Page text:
The Race for Bitcoin’s Fuel
Alongside the Bitcoin ‘gold rush’, another race is heating up: to find the cheapest source of electricity to power it. 

Sadly, going down pit with axe in hand will not net you any Bitcoin. What’s required is serious processing power. While enhanced ASIC technology will shortly be available to the general public, reducing the need for quite such a large roomful of processors, the energy required to run a mining operation will remain considerable, if not vast by comparison to the average household bill. 

Scouring the World 

Owners of mining operations are engaged in a game: to find the cheapest electricity possible for their operation to maximize the profit from mining. 

This often means scouring the entire planet and operating the machines remotely from another location. Austrian expat Alex Wilhelm is one such example. A Tokyo resident, Wilhelm currently has a fleet of processors whirring away in an old stone room of his childhood home in Tattendorf, near Vienna. 

While the national grid here does not offer the best rates globally, Wilhelm no longer has a headache over power costs as electricity is donated to him by his father using a prewar water turbine. In addition to being free, it could also well be the world’s most environmentally friendly mining operation. 

“Basically you’re turning electricity into money,” Wilhelm told Bloomberg, “If the electricity price goes up the math stops working.”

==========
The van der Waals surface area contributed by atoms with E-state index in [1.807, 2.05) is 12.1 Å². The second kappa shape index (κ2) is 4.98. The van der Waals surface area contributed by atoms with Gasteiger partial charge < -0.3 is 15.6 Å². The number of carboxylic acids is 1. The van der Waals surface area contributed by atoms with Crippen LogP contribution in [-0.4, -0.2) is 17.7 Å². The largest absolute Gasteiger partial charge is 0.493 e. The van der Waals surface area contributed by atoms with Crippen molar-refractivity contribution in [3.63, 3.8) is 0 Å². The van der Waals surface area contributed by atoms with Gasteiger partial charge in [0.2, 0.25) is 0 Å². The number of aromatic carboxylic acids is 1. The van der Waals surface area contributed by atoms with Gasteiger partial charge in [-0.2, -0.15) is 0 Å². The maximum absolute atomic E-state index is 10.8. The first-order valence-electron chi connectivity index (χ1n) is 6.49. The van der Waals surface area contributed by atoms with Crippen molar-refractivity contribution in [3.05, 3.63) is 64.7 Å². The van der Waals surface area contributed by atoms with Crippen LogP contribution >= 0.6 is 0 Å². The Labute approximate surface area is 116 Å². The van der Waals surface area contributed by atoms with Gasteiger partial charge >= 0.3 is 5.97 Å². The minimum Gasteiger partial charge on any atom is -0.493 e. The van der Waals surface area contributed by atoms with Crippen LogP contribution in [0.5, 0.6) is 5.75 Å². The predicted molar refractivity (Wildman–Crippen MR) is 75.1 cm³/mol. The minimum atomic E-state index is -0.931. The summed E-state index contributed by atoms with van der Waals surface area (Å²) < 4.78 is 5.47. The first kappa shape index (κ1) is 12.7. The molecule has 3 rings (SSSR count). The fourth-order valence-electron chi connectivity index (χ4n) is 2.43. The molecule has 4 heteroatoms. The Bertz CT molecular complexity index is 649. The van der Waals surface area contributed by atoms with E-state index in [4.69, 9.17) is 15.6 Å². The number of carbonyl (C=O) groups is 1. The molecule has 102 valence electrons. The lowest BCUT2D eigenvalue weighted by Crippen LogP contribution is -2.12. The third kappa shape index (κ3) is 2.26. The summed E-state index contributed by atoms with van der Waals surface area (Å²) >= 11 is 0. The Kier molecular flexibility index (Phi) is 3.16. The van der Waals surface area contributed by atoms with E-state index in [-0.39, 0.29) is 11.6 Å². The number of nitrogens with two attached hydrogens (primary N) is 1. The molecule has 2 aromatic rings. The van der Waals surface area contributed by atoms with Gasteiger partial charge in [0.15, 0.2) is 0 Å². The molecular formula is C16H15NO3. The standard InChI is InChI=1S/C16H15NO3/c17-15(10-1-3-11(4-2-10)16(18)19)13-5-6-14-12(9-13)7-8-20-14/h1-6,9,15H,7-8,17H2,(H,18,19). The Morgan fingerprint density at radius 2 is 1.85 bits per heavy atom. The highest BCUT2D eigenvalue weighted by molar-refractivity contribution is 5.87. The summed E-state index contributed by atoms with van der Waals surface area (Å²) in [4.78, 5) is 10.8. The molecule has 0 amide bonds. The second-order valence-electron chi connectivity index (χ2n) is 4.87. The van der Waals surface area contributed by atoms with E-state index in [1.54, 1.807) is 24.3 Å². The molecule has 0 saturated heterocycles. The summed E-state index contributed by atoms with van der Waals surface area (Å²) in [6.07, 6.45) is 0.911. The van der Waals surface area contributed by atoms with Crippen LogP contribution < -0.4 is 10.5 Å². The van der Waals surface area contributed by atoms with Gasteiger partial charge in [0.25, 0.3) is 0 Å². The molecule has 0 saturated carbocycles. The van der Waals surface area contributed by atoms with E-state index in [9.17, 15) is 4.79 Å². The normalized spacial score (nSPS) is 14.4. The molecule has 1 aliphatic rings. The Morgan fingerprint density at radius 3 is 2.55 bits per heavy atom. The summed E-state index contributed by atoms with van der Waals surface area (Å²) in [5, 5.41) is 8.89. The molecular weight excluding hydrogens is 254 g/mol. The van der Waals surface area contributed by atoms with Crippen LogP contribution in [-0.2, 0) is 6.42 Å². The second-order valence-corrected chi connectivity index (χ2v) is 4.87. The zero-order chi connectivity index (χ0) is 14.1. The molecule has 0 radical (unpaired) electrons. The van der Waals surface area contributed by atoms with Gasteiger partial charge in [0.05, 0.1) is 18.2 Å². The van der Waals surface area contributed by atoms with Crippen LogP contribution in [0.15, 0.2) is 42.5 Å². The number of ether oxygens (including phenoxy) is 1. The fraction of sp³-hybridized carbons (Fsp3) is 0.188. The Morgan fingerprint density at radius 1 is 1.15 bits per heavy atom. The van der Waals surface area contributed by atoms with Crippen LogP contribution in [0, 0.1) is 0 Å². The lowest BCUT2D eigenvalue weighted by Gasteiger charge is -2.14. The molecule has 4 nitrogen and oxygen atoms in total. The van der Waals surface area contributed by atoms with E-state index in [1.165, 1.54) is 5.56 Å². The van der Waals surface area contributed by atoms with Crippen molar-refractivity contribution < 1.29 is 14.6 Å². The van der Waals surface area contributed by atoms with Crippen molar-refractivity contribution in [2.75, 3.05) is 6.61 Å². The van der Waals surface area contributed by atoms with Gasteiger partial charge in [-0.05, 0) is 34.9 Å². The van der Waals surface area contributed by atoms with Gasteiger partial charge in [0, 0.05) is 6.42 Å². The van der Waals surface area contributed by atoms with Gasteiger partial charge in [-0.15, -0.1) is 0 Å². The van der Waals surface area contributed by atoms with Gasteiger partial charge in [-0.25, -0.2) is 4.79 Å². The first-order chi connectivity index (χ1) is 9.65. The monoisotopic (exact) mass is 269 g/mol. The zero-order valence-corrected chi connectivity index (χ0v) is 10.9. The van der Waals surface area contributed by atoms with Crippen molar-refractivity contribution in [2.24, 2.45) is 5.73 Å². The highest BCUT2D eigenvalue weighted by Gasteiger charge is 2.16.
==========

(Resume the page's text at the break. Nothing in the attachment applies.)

Indeed, cold cash is not the immediate goal of mining projects at current prices. Their owners are more optimistic about Bitcoin gathering value once more and stabilizing, rather than cashing out in the short-term. “If you’re mining at this stage, you’re not doing it to make dollars, you’re doing it because you believe it will go up,” Wilhelm says. 

So, where should all the other miners be looking to bring their bills down and widen profit margins? Bloomberg reports on the small village of Moses Lake, Washington, where electicity prices are currently US$0.017 per kilowatt hour, far below the US$0.1 average. 

It has come to the attention of Robert Van Kirk, CEO of - a company offering hosting for Bitcoin mining apparatus. Based in Portland, they currently pay US$0.05 per kilowatt hour, while billing customers at US$0.09, so it is no surprise that Van Kirk is eyeing up a potential migration. 

“When we move out there we will offer electricity to our customers free of charge,” a message on the website states, potentially leaving just the hardware-dependent monthly fee to be passed on to customers. 

For those private miners wanting to continue on a large scale, though, it may well be that we see Bitcoin communities converging on insignificant parts of the world and filling them with servers. It will be interesting to see, should BTC stabilize in the next few years, how its environmental credentials can be improved and whether this will influence its appeal to the mass market. 

In a blog post last month, data journalist Fred Trotter referred to Bitcoin as a “black hole of resources”.

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